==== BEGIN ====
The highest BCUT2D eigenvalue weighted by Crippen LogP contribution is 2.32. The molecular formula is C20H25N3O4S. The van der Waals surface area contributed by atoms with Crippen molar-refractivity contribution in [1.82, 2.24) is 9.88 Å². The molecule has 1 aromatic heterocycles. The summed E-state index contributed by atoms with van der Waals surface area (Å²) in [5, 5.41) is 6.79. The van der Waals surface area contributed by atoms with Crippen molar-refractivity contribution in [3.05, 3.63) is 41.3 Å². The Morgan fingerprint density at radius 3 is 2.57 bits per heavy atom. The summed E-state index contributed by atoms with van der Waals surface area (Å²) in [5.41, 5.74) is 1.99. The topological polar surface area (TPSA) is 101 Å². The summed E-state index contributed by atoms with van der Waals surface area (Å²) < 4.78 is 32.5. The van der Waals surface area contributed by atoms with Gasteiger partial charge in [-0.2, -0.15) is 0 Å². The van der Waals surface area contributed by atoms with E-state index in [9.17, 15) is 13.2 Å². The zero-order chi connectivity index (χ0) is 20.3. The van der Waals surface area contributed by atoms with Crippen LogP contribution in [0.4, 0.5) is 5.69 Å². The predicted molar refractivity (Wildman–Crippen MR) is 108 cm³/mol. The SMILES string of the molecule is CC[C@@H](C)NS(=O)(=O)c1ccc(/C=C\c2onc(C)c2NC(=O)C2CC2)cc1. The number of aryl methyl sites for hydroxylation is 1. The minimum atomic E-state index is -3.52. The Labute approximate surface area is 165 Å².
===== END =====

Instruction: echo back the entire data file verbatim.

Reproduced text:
The highest BCUT2D eigenvalue weighted by Crippen LogP contribution is 2.32. The molecular formula is C20H25N3O4S. The van der Waals surface area contributed by atoms with Crippen molar-refractivity contribution in [1.82, 2.24) is 9.88 Å². The molecule has 1 aromatic heterocycles. The summed E-state index contributed by atoms with van der Waals surface area (Å²) in [5, 5.41) is 6.79. The van der Waals surface area contributed by atoms with Crippen molar-refractivity contribution in [3.05, 3.63) is 41.3 Å². The Morgan fingerprint density at radius 3 is 2.57 bits per heavy atom. The summed E-state index contributed by atoms with van der Waals surface area (Å²) in [5.41, 5.74) is 1.99. The topological polar surface area (TPSA) is 101 Å². The summed E-state index contributed by atoms with van der Waals surface area (Å²) < 4.78 is 32.5. The van der Waals surface area contributed by atoms with Gasteiger partial charge in [-0.2, -0.15) is 0 Å². The van der Waals surface area contributed by atoms with E-state index in [9.17, 15) is 13.2 Å². The zero-order chi connectivity index (χ0) is 20.3. The van der Waals surface area contributed by atoms with Crippen LogP contribution in [0.4, 0.5) is 5.69 Å². The predicted molar refractivity (Wildman–Crippen MR) is 108 cm³/mol. The SMILES string of the molecule is CC[C@@H](C)NS(=O)(=O)c1ccc(/C=C\c2onc(C)c2NC(=O)C2CC2)cc1. The number of aryl methyl sites for hydroxylation is 1. The minimum atomic E-state index is -3.52. The Labute approximate surface area is 165 Å².